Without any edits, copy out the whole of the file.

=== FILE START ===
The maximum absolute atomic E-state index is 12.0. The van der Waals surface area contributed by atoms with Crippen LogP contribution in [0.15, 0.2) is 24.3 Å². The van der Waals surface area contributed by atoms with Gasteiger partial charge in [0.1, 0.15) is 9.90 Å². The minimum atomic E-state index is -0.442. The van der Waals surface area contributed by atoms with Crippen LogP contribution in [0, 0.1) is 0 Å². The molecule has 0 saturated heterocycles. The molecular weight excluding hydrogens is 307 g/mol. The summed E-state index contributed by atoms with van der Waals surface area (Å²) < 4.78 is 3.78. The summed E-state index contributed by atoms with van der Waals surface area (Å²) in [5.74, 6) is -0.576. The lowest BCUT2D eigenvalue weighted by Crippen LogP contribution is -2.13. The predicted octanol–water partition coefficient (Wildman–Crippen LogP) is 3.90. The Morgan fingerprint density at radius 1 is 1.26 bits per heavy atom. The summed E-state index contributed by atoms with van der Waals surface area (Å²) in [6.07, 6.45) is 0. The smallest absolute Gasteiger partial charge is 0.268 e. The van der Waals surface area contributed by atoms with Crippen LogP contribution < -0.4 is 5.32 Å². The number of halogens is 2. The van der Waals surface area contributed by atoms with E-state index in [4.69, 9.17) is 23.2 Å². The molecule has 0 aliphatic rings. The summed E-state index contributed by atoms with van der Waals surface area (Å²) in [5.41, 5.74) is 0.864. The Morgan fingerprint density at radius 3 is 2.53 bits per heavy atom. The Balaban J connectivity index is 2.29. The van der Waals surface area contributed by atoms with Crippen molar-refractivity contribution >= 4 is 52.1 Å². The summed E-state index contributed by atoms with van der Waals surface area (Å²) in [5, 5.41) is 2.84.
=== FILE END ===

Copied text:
The maximum absolute atomic E-state index is 12.0. The van der Waals surface area contributed by atoms with Crippen LogP contribution in [0.15, 0.2) is 24.3 Å². The van der Waals surface area contributed by atoms with Gasteiger partial charge in [0.1, 0.15) is 9.90 Å². The minimum atomic E-state index is -0.442. The van der Waals surface area contributed by atoms with Crippen LogP contribution in [0, 0.1) is 0 Å². The molecule has 0 saturated heterocycles. The molecular weight excluding hydrogens is 307 g/mol. The summed E-state index contributed by atoms with van der Waals surface area (Å²) < 4.78 is 3.78. The summed E-state index contributed by atoms with van der Waals surface area (Å²) in [5.74, 6) is -0.576. The lowest BCUT2D eigenvalue weighted by Crippen LogP contribution is -2.13. The predicted octanol–water partition coefficient (Wildman–Crippen LogP) is 3.90. The Morgan fingerprint density at radius 1 is 1.26 bits per heavy atom. The summed E-state index contributed by atoms with van der Waals surface area (Å²) in [6.07, 6.45) is 0. The smallest absolute Gasteiger partial charge is 0.268 e. The van der Waals surface area contributed by atoms with Crippen LogP contribution < -0.4 is 5.32 Å². The number of halogens is 2. The van der Waals surface area contributed by atoms with E-state index in [4.69, 9.17) is 23.2 Å². The molecule has 0 aliphatic rings. The summed E-state index contributed by atoms with van der Waals surface area (Å²) in [5.41, 5.74) is 0.864. The Morgan fingerprint density at radius 3 is 2.53 bits per heavy atom. The Balaban J connectivity index is 2.29. The van der Waals surface area contributed by atoms with Crippen molar-refractivity contribution >= 4 is 52.1 Å². The summed E-state index contributed by atoms with van der Waals surface area (Å²) in [5, 5.41) is 2.84.